Monday morning's newscasts made a stark illustration of how much importance FNC places on the issue of human rights in Iran in contrast with the broadcast networks and CNN as Fox and Friends managed to spend five times as much time on the anti-government protests as ABC, CBS, NBC, and CNN all combined that morning.
On Sunday evening, ABC's World News Tonight and the NBC Nightly News both reacted to Vice President Mike Pence walking out of an NFL game in Indianapolis by dismissing his reaction as a "stunt," with ABC fretting that he was "reigniting the fury." It did not seem to occur to either network that, when several of the '49ers players sparked the move by kneeling during the National Anthem, this display could also be called a "stunt."
ABC demonstrated a marvelous case of hypocrisy on Sunday when it comes to its transparency and perhaps conflicts of interest. On Good Morning America, anchor Dan Harris joked that correspondent Ron Claiborne "can barely hide his lack of objectivity when it comes to the Yankees” after a sports report. However, during ABC's This Week, moderator George Stephanopoulos failed to re-disclose his contributions to the Clinton Foundation while interviewing Clinton campaign manager Robby Mook about the organization.
On Sunday morning, ABC’s Good Morning America chose to devote only a tease and scant 22-second news brief on the tragic shooting death of a rookie police officer in a Washington D.C. suburb and instead devote over half the hour-long newscast to previewing the Oscars later that day on ABC.
Do your Allen Iverson imitation, but instead of "practice," try saying "alleged" in your most disbelieving voice. . . On today's Good Morning America, co-host Dan Harris struck a blow against political correctness, taking issue with Ron Claiborne's insistence on calling a caught-on-tape convenience store shooter an "alleged" robber. The show rolled the security video several times, showing the "alleged" robber repeatedly shooting right at the woman at the register.
Said an incredulous Harris "I like how you call him an 'alleged' robber. I think we can say, given the video, he did it." Responded Claiborne: "I'm not going there, Dan. Innocent till proven guilty." Shot back Harris sarcastically "it was Photoshopped, ladies and gentlemen."
On Sunday, ABC's Good Morning America and CBS's Sunday Morning followed the lead of the New York Times in omitting the extremist history of Louis Farrakhan in their coverage of the "Justice or Else" rally marking the 20h anniversary of the Million Man March. The Big Three programs also failed to mention that former pastor to then-Senator Barack Obama, Rev. Jeremiah Wright, spoke at the event and claimed that "Jesus was a Palestinian" during his speech.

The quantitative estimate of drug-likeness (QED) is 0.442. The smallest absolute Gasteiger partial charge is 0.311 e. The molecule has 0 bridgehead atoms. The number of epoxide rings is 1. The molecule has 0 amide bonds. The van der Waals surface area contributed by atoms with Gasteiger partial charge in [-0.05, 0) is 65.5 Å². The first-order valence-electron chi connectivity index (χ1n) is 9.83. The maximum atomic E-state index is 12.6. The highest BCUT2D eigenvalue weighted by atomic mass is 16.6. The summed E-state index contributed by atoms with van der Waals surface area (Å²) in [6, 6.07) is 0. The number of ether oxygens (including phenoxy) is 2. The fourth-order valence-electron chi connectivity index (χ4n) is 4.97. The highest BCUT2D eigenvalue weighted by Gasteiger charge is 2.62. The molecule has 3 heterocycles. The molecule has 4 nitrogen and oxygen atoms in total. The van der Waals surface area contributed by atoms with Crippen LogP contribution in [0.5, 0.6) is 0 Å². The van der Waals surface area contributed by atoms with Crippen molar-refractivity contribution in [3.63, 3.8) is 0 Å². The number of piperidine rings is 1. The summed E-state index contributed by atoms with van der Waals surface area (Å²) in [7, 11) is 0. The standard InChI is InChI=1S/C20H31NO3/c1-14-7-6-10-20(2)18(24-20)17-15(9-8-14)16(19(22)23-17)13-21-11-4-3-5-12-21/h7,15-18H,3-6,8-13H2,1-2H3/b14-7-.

ABC and NBC's evening newscasts on Friday both spotlighted how a former New Jersey government official pled guilty as a result of Bridgegate. On World News Tonight, ABC's Ron Claiborne touted how "this scandal has taken a tremendous toll on Governor [Chris] Christie's presidential prospects," even after pointing out how "nowhere in today's indictments is Governor Christie said to have known about the alleged plot." By contrast, both programs continued their week-long blackout on the Clinton Foundation scandal.
On Saturday and Sunday, the “big three” (ABC, CBS, and NBC) networks vigorously condemned a new Indiana law that would protect private businesses from government infringement on their religious freedom. Rather than provide balanced coverage of the Indiana bill, the networks eagerly trashed the legislation as opening “the door to discrimination against gays and lesbians.”
On Saturday and Sunday, ABC’s Good Morning America and NBC’s Today continued to play up the ongoing controversy surrounding comments made by former New York City Mayor Rudy Giuliani in which he questioned President Obama’s love of America. Meet the Press moderator Chuck Todd went so far as to suggest that some Republicans fear the New York City mayor had caused the “issue of race” to pop up.
CBS and NBC's morning and evening newscasts on Saturday and Sunday ignored Pope Francis's condemnation of abortion and euthanasia during a Saturday meeting with Catholic doctors in Italy. Their omission is glaring when compared to their hype over a supposed "seismic shift towards gays and divorcees" in a proposed document from a bishops' meeting. Surprisingly, ABC's fluff-filled Good Morning America devoted nine seconds to the pontiff's speech, but only mentioned his targeting of euthanasia.